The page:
Using conversational data to determine lexical frequency in British Sign Language: The influence of text type

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Using conversational data to determine lexical frequency in British Sign Language : The influence of text type. / Fenlon, Jordan; Schembri, Adam; Rentelis, Ramas; Vinson, David; Cormier, Kearsy.

In: Lingua, Vol. 143, 05.2014, p. 187-202.

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Fenlon, Jordan ; Schembri, Adam ; Rentelis, Ramas ; Vinson, David ; Cormier, Kearsy. / Using conversational data to determine lexical frequency in British Sign Language : The influence of text type. In: Lingua. 2014 ; Vol. 143. pp. 187-202.

Bibtex

@article{7f899aa49cb44e1696ec7cfe2b341e80,
title = "Using conversational data to determine lexical frequency in British Sign Language: The influence of text type",
abstract = "This paper presents findings from an objective lexical frequency study in British Sign Language (BSL) based on 24,823 tokens collected as part of the BSL Corpus Project. The BSL study is only the fourth objective frequency study involving sign languages to be reported and is also the first study for any sign language to be based on entirely on spontaneous conversational data. When compared to previous frequency studies (both spoken and signed), some similarities can be observed although differences that may be attributed to text type are also recorded. When compared with subjective frequency ratings collected for BSL, a positive relationship is reported (similar to what has been observed for spoken languages). This is in contrast to a previous study which suggested a much weaker relationship between the two; however, this conclusion was based on a frequency count derived from narratives. These differences highlight the importance of using frequency measures derived from natural and spontaneous data, an opinion that has been emphasised in the spoken language literature.",
keywords = "Objective frequency, Subjective frequency, Sign languages, Text type, Conversation",
author = "Jordan Fenlon and Adam Schembri and Ramas Rentelis and David Vinson and Kearsy Cormier",
year = "2014",
month = may,
doi = "10.1016/j.lingua.2014.02.003",
language = "English",
volume = "143",
pages = "187--202",
journal = "Lingua",
issn = "0024-3841",
publisher = "Elsevier",

}

RIS

TY - JOUR

T1 - Using conversational data to determine lexical frequency in British Sign Language

T2 - The influence of text type

AU - Fenlon, Jordan

AU - Schembri, Adam

AU - Rentelis, Ramas

AU - Vinson, David

AU - Cormier, Kearsy

PY - 2014/5

Y1 - 2014/5

N2 - This paper presents findings from an objective lexical frequency study in British Sign Language (BSL) based on 24,823 tokens collected as part of the BSL Corpus Project. The BSL study is only the fourth objective frequency study involving sign languages to be reported and is also the first study for any sign language to be based on entirely on spontaneous conversational data. When compared to previous frequency studies (both spoken and signed), some similarities can be observed although differences that may be attributed to text type are also recorded. When compared with subjective frequency ratings collected for BSL, a positive relationship is reported (similar to what has been observed for spoken languages). This is in contrast to a previous study which suggested a much weaker relationship between the two; however, this conclusion was based on a frequency count derived from narratives. These differences highlight the importance of using frequency measures derived from natural and spontaneous data, an opinion that has been emphasised in the spoken language literature.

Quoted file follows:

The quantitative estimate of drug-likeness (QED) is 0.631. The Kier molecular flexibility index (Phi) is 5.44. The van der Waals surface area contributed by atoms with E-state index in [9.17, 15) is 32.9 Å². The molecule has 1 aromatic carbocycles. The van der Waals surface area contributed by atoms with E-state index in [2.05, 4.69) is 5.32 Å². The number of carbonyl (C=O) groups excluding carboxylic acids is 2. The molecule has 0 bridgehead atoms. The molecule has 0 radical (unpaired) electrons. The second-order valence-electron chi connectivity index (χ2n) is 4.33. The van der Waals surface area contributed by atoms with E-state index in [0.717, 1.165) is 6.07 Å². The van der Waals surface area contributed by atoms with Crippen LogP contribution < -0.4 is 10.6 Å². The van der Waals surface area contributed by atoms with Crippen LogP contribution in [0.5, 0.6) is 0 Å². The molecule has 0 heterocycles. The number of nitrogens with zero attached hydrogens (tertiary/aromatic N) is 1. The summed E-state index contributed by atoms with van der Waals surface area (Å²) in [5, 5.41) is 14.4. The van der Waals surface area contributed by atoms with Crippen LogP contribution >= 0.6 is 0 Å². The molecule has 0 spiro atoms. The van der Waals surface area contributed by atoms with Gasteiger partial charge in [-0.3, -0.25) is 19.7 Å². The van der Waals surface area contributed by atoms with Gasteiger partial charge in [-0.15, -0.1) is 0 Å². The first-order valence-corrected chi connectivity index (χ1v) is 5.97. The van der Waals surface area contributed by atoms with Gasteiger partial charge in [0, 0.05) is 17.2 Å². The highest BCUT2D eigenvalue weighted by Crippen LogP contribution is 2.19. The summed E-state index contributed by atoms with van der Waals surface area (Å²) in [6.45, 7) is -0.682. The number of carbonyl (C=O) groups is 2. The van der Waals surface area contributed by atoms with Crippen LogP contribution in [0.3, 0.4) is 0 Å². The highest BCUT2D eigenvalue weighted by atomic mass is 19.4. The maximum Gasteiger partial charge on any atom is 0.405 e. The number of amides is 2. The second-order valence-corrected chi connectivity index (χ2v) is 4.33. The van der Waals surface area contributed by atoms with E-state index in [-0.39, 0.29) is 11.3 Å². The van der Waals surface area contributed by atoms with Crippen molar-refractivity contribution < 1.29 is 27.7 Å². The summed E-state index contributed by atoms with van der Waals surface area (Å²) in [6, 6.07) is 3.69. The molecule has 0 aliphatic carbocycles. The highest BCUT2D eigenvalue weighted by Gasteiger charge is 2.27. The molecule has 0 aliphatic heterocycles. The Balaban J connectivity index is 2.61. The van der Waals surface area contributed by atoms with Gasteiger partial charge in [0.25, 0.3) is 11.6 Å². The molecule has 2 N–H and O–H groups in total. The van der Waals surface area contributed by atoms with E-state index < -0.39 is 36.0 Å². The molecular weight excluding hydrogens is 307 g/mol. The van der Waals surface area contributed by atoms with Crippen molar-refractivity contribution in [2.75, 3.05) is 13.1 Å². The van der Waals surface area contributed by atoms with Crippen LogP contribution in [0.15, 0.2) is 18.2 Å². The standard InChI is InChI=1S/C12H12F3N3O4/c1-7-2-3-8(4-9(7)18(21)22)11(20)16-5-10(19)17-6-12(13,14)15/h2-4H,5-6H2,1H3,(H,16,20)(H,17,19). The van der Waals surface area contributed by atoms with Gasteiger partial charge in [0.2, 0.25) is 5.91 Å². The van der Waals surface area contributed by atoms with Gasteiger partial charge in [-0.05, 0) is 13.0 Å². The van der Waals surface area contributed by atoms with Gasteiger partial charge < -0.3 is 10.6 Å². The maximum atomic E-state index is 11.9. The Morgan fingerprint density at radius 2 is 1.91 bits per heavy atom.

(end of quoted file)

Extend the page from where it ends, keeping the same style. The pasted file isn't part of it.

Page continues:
AB - This paper presents findings from an objective lexical frequency study in British Sign Language (BSL) based on 24,823 tokens collected as part of the BSL Corpus Project. The BSL study is only the fourth objective frequency study involving sign languages to be reported and is also the first study for any sign language to be based on entirely on spontaneous conversational data. When compared to previous frequency studies (both spoken and signed), some similarities can be observed although differences that may be attributed to text type are also recorded. When compared with subjective frequency ratings collected for BSL, a positive relationship is reported (similar to what has been observed for spoken languages). This is in contrast to a previous study which suggested a much weaker relationship between the two; however, this conclusion was based on a frequency count derived from narratives. These differences highlight the importance of using frequency measures derived from natural and spontaneous data, an opinion that has been emphasised in the spoken language literature.

KW - Objective frequency

KW - Subjective frequency

KW - Sign languages

KW - Text type

KW - Conversation

U2 - 10.1016/j.lingua.2014.02.003

DO - 10.1016/j.lingua.2014.02.003

M3 - Article

VL - 143

SP - 187

EP - 202

JO - Lingua

JF - Lingua

SN - 0024-3841

ER -